the University of Pennsylvania and Temple University con- 
ferred honorary degrees upon him. He was one of the orig- 
inal trustees of Lehigh University when it was founded in 
1868, and established the John Fritz engineering laboratory. 

Mr. Fritz is survived by two sisters, a niece and three 




Oscar Antz, Stevens '78, died in Newark, N. J., on Jan- 
uary 9, 19 IS. His home was in Dunkirk, N. Y. On Octo- 
ber 20, 1912, he went to Newark to visit his mother and a 
few days later was stricken with Brights disease and heart 
trouble, which caused his death. 

Mr. Antz had a full and successful career. Born Septem- 
ber 16, 1859, the son of Emma and the late Theobald Antz, 
he received his early education in the public and private 
schools of Newark. After passing examinations for the 
high school, he decided on a technical education and entered 
the Stevens Institute of Technology, being one of the young- 
est men to enter the Institute. He was graduated in 
1878 and at once became connected with the Pennsylvania 
Railroad, holding various positions up to assistant master 
mechanic. On December 1, 1900, he resigned this latter 
position to become master mechanic of the Central Railroad 
of Georgia, with headquarters at Savannah, but in April, 
1903, became associated with the New York Central Lines, 
holding several positions, being at the time of his death 
general inspector of all new equipment for the entire system. 
Mr. Antz was also a contributor to the American Journal, 
the Railroad Car Journal and other papers. 

On December 26, 1900, he married Miss Jennie L. Menagh 
at Newark, N. J. She survives him with two children, Joseph 
Lyndon and Mary Natalie. Mr. Antz also leaves his mother 
and one sister, Miss Natalie Antz, of the faculty of the Bar- 
ringer High School, of Newark. 


Stevens Indicator 







Gerald E. Terwilliger, '09 
One Liberty Street, New York City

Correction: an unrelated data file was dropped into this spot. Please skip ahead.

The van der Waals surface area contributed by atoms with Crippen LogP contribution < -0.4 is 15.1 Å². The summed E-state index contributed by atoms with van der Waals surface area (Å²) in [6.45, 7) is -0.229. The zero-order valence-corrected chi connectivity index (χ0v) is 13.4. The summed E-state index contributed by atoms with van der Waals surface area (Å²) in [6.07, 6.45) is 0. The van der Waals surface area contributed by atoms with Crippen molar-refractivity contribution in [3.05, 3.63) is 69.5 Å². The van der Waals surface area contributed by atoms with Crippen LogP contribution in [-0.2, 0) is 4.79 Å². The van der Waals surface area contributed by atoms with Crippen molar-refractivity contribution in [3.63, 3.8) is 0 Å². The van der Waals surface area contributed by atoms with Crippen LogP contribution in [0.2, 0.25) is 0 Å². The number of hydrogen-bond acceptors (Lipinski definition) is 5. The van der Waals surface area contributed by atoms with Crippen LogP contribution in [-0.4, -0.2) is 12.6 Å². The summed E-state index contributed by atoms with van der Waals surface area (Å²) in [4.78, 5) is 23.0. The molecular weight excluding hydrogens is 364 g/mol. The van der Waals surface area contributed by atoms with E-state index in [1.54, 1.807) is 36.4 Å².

undergraduate editors 
Waldemar G. Nichols, '13 Robert L. Wellman, '13 

H. N. Dix, Jr., '14 Adolf W. Keuffel, '14 

Stanley T. Held, '15 John O. Wiley, '15 

Subscription Price, $1.50 per Year. Single Copies, 50 Cents 


At the suggestion of H. deB. Parsons, '84, a new Stevens 

activity is to be established. On certain days, which will 

A1 .be designated well in advance, luncheon 
Stevens Alumni .« , , . . . . 

j « will be served in a private room at some 

Luncheons ^ . __ 

accessible club or restaurant in JNew York 
to all Stevens men who attend. The luncheon is to be en- 
tirely devoid of formality and speechmaking, and is planned 
to bring together Stevens men who otherwise might not 
meet. The officials in charge want the alumni to feel that 
they have the privilege of "dropping in" without the ne- 
cessity of binding themselves far in advance. The luncheons 
will occupy no longer time than the usual noon hour, and 
may be attended without interfering with business activities. 

In the case of the first luncheon, held at the Whitehall 
club on Saturday, May 3, a slight departure from the general 
plan was necessary because the committee in charge had no 



means of forecasting the attendance. In the future, how-